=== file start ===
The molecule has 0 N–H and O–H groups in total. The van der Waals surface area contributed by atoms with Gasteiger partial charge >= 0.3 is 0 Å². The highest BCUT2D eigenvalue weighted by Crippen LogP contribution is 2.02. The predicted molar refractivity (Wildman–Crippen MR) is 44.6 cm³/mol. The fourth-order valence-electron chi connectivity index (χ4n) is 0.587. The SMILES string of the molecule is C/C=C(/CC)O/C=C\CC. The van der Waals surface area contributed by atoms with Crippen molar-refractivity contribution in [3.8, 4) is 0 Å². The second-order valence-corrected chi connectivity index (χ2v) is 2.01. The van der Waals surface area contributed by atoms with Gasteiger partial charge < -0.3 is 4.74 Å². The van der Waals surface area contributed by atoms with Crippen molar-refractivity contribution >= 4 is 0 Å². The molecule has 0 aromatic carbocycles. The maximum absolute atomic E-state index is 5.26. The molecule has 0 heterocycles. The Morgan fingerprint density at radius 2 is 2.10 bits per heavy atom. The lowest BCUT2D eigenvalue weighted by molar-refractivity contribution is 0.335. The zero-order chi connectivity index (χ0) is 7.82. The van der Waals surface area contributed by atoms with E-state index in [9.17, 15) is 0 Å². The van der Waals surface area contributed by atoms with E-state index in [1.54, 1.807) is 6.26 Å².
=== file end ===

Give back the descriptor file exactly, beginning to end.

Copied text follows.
The molecule has 0 N–H and O–H groups in total. The van der Waals surface area contributed by atoms with Gasteiger partial charge >= 0.3 is 0 Å². The highest BCUT2D eigenvalue weighted by Crippen LogP contribution is 2.02. The predicted molar refractivity (Wildman–Crippen MR) is 44.6 cm³/mol. The fourth-order valence-electron chi connectivity index (χ4n) is 0.587. The SMILES string of the molecule is C/C=C(/CC)O/C=C\CC. The van der Waals surface area contributed by atoms with Crippen molar-refractivity contribution in [3.8, 4) is 0 Å². The second-order valence-corrected chi connectivity index (χ2v) is 2.01. The van der Waals surface area contributed by atoms with Gasteiger partial charge < -0.3 is 4.74 Å². The van der Waals surface area contributed by atoms with Crippen molar-refractivity contribution >= 4 is 0 Å². The molecule has 0 aromatic carbocycles. The maximum absolute atomic E-state index is 5.26. The molecule has 0 heterocycles. The Morgan fingerprint density at radius 2 is 2.10 bits per heavy atom. The lowest BCUT2D eigenvalue weighted by molar-refractivity contribution is 0.335. The zero-order chi connectivity index (χ0) is 7.82. The van der Waals surface area contributed by atoms with E-state index in [9.17, 15) is 0 Å². The van der Waals surface area contributed by atoms with E-state index in [1.54, 1.807) is 6.26 Å².